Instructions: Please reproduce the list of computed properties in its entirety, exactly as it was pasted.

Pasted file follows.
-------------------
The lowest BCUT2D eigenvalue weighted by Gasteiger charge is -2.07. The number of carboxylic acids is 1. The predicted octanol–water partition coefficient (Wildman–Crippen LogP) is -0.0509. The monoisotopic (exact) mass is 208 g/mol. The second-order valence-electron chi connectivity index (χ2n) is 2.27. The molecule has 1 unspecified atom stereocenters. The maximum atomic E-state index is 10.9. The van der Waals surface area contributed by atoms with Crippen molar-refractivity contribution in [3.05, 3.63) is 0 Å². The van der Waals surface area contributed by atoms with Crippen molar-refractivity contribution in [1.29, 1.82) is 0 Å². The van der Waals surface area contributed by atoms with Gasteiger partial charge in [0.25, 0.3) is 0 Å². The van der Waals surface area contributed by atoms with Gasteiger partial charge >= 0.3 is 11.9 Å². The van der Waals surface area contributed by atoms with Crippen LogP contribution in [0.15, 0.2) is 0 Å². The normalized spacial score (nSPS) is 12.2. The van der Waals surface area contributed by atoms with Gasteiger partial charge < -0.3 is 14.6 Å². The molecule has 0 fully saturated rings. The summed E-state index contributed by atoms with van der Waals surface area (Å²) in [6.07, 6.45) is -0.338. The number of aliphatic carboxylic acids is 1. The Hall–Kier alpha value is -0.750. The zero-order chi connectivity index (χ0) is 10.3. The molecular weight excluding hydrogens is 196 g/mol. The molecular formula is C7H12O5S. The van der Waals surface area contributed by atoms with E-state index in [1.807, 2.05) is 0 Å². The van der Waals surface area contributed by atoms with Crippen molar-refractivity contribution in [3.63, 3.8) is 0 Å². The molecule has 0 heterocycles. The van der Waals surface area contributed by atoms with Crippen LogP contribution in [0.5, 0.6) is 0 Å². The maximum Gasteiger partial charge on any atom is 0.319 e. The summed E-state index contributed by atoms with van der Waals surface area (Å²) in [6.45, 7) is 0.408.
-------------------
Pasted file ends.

The lowest BCUT2D eigenvalue weighted by Gasteiger charge is -2.07. The number of carboxylic acids is 1. The predicted octanol–water partition coefficient (Wildman–Crippen LogP) is -0.0509. The monoisotopic (exact) mass is 208 g/mol. The second-order valence-electron chi connectivity index (χ2n) is 2.27. The molecule has 1 unspecified atom stereocenters. The maximum atomic E-state index is 10.9. The van der Waals surface area contributed by atoms with Crippen molar-refractivity contribution in [3.05, 3.63) is 0 Å². The van der Waals surface area contributed by atoms with Crippen molar-refractivity contribution in [1.29, 1.82) is 0 Å². The van der Waals surface area contributed by atoms with Gasteiger partial charge in [0.25, 0.3) is 0 Å². The van der Waals surface area contributed by atoms with Gasteiger partial charge >= 0.3 is 11.9 Å². The van der Waals surface area contributed by atoms with Crippen LogP contribution in [0.15, 0.2) is 0 Å². The normalized spacial score (nSPS) is 12.2. The van der Waals surface area contributed by atoms with Gasteiger partial charge < -0.3 is 14.6 Å². The molecule has 0 fully saturated rings. The summed E-state index contributed by atoms with van der Waals surface area (Å²) in [6.07, 6.45) is -0.338. The number of aliphatic carboxylic acids is 1. The Hall–Kier alpha value is -0.750. The zero-order chi connectivity index (χ0) is 10.3. The molecular weight excluding hydrogens is 196 g/mol. The molecular formula is C7H12O5S. The van der Waals surface area contributed by atoms with E-state index in [1.807, 2.05) is 0 Å². The van der Waals surface area contributed by atoms with Crippen molar-refractivity contribution in [3.63, 3.8) is 0 Å². The molecule has 0 heterocycles. The van der Waals surface area contributed by atoms with Crippen LogP contribution in [0.5, 0.6) is 0 Å². The maximum Gasteiger partial charge on any atom is 0.319 e. The summed E-state index contributed by atoms with van der Waals surface area (Å²) in [6.45, 7) is 0.408.